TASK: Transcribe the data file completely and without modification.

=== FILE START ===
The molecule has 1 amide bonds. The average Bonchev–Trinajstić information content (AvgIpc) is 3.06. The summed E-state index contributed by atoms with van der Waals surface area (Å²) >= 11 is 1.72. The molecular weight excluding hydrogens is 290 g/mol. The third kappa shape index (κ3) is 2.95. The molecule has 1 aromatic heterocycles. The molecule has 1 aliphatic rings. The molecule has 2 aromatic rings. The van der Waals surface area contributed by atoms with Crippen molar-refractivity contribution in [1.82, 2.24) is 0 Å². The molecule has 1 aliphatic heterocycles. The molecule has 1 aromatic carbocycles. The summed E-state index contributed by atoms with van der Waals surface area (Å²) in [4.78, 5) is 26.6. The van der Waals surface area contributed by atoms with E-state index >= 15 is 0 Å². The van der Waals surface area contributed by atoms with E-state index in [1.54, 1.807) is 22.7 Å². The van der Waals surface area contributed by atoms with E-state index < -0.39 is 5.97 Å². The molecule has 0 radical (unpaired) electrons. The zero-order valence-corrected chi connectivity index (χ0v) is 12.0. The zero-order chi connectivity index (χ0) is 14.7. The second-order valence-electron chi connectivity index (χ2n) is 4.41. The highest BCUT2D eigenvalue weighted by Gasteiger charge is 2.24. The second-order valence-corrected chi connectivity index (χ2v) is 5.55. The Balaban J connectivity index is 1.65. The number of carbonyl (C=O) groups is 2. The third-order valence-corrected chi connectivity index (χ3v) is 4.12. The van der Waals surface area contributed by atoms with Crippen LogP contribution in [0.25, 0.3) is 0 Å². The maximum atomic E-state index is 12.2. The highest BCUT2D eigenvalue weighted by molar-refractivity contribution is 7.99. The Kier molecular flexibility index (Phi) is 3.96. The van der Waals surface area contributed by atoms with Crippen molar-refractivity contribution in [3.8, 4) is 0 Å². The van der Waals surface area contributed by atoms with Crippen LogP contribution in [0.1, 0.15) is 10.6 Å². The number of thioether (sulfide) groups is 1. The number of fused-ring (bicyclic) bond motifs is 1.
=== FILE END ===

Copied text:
The molecule has 1 amide bonds. The average Bonchev–Trinajstić information content (AvgIpc) is 3.06. The summed E-state index contributed by atoms with van der Waals surface area (Å²) >= 11 is 1.72. The molecular weight excluding hydrogens is 290 g/mol. The third kappa shape index (κ3) is 2.95. The molecule has 1 aromatic heterocycles. The molecule has 1 aliphatic rings. The molecule has 2 aromatic rings. The van der Waals surface area contributed by atoms with Crippen molar-refractivity contribution in [1.82, 2.24) is 0 Å². The molecule has 1 aliphatic heterocycles. The molecule has 1 aromatic carbocycles. The summed E-state index contributed by atoms with van der Waals surface area (Å²) in [4.78, 5) is 26.6. The van der Waals surface area contributed by atoms with E-state index >= 15 is 0 Å². The van der Waals surface area contributed by atoms with E-state index in [1.54, 1.807) is 22.7 Å². The van der Waals surface area contributed by atoms with E-state index < -0.39 is 5.97 Å². The molecule has 0 radical (unpaired) electrons. The zero-order valence-corrected chi connectivity index (χ0v) is 12.0. The zero-order chi connectivity index (χ0) is 14.7. The second-order valence-electron chi connectivity index (χ2n) is 4.41. The highest BCUT2D eigenvalue weighted by Gasteiger charge is 2.24. The second-order valence-corrected chi connectivity index (χ2v) is 5.55. The Balaban J connectivity index is 1.65. The number of carbonyl (C=O) groups is 2. The third-order valence-corrected chi connectivity index (χ3v) is 4.12. The van der Waals surface area contributed by atoms with Crippen LogP contribution in [0.25, 0.3) is 0 Å². The maximum atomic E-state index is 12.2. The highest BCUT2D eigenvalue weighted by molar-refractivity contribution is 7.99. The Kier molecular flexibility index (Phi) is 3.96. The van der Waals surface area contributed by atoms with Crippen molar-refractivity contribution in [3.8, 4) is 0 Å². The van der Waals surface area contributed by atoms with Crippen LogP contribution in [0.1, 0.15) is 10.6 Å². The number of thioether (sulfide) groups is 1. The number of fused-ring (bicyclic) bond motifs is 1.